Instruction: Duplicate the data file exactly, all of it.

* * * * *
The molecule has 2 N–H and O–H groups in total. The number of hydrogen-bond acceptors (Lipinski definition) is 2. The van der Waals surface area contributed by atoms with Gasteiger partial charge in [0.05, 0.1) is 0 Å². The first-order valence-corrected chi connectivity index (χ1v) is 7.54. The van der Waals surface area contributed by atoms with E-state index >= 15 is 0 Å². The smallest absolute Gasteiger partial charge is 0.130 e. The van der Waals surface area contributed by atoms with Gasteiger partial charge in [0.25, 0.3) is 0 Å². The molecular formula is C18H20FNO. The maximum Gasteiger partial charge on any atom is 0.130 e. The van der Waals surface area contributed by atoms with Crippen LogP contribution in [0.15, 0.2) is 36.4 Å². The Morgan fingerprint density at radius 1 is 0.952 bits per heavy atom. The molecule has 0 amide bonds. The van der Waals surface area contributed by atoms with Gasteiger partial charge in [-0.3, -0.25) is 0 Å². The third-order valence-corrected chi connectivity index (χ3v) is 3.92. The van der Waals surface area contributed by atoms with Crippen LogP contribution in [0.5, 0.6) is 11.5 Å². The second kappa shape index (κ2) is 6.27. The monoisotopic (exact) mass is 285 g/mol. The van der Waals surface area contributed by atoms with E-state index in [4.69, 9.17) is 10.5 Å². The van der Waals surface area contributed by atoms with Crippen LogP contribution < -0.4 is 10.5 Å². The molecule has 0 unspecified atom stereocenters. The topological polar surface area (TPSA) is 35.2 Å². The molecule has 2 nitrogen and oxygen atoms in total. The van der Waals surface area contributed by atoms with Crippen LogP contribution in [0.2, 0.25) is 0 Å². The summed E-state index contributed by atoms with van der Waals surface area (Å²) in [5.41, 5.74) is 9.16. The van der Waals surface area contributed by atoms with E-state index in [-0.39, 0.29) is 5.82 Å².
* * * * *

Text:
The molecule has 2 N–H and O–H groups in total. The number of hydrogen-bond acceptors (Lipinski definition) is 2. The van der Waals surface area contributed by atoms with Gasteiger partial charge in [0.05, 0.1) is 0 Å². The first-order valence-corrected chi connectivity index (χ1v) is 7.54. The van der Waals surface area contributed by atoms with E-state index >= 15 is 0 Å². The smallest absolute Gasteiger partial charge is 0.130 e. The van der Waals surface area contributed by atoms with Gasteiger partial charge in [0.25, 0.3) is 0 Å². The molecular formula is C18H20FNO. The maximum Gasteiger partial charge on any atom is 0.130 e. The van der Waals surface area contributed by atoms with Crippen LogP contribution in [0.15, 0.2) is 36.4 Å². The Morgan fingerprint density at radius 1 is 0.952 bits per heavy atom. The molecule has 0 amide bonds. The van der Waals surface area contributed by atoms with Gasteiger partial charge in [-0.3, -0.25) is 0 Å². The third-order valence-corrected chi connectivity index (χ3v) is 3.92. The van der Waals surface area contributed by atoms with Crippen LogP contribution in [0.5, 0.6) is 11.5 Å². The second kappa shape index (κ2) is 6.27. The monoisotopic (exact) mass is 285 g/mol. The van der Waals surface area contributed by atoms with E-state index in [4.69, 9.17) is 10.5 Å². The van der Waals surface area contributed by atoms with Crippen LogP contribution < -0.4 is 10.5 Å². The molecule has 0 unspecified atom stereocenters. The topological polar surface area (TPSA) is 35.2 Å². The molecule has 2 nitrogen and oxygen atoms in total. The van der Waals surface area contributed by atoms with Crippen LogP contribution in [0.2, 0.25) is 0 Å². The summed E-state index contributed by atoms with van der Waals surface area (Å²) in [5.41, 5.74) is 9.16. The van der Waals surface area contributed by atoms with E-state index in [-0.39, 0.29) is 5.82 Å².